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Virginia Tech researchers using computers to detect musculoskeletal injuries

Virginia Tech University researchers are using clinical ultrasound images to train computers to detect Musculoskeletal injuries, such as small tendon tears, with the goal of facilitating more accurate medical diagnoses.
Vincent Wang, the Kevin P. Granata faculty fellow and associate professor in biomedical engineering and mechanics is conducting the research along with Carrie Cheung, a graduate student in biomedical engineering.

The research team is developing algorithms to identify ultrasound image features unique to injured tendons, according to the article. Their hope is that these algorithms can be used in clinical settings where machines can identify injuries in real-time.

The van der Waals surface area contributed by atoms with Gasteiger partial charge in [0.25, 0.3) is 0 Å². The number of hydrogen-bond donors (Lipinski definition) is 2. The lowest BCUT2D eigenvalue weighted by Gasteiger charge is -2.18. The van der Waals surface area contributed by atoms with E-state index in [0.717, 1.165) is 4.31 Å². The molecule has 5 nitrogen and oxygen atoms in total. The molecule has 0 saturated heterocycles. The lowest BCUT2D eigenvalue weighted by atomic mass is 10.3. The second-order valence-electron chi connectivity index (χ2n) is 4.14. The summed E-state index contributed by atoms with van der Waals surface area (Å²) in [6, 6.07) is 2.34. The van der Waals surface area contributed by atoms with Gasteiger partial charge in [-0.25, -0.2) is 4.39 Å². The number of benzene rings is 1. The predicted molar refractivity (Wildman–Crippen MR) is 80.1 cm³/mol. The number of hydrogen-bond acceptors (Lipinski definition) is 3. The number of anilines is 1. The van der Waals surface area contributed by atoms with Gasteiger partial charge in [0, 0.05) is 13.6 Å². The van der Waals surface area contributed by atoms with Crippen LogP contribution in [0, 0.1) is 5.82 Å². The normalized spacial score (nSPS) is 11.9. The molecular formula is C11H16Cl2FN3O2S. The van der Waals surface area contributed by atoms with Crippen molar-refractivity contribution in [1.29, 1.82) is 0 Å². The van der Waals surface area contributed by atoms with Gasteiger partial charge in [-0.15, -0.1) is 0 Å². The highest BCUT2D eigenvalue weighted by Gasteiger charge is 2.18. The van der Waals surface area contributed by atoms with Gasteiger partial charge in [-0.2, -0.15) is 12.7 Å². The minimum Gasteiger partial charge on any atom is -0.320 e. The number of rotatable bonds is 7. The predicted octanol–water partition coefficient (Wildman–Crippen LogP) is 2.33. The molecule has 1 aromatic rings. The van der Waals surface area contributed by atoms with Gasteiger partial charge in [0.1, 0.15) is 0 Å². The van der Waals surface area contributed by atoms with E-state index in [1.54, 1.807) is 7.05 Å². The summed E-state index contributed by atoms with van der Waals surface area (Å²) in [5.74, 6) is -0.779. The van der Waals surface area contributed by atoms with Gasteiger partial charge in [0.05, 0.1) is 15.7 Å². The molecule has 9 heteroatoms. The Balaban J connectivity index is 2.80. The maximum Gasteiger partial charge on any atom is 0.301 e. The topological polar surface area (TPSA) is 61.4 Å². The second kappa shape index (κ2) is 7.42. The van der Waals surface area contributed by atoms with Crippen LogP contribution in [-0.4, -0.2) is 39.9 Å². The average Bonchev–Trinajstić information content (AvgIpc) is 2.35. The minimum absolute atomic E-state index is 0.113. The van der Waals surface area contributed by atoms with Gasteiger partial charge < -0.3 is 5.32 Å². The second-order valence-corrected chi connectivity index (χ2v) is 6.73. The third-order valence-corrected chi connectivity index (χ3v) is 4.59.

These analyses may assist with clinical diagnosis and injury prevention. Musculoskeletal injuries, such as small tendon tears, can be challenging for the human eye to detect on ultrasound images, according to the article.

“Our approach resembles that used for facial recognition in commonly-used smartphone apps,” Wang said in the article.

This project is a collaboration with Bert Huang and Wu Feng in computer science at Virginia Tech for creation of algorithms and code and Albert Kozar in sports medicine at the Edward via College of Osteopathic Medicine to supply the tendon images.

Watch the video to learn more about the research.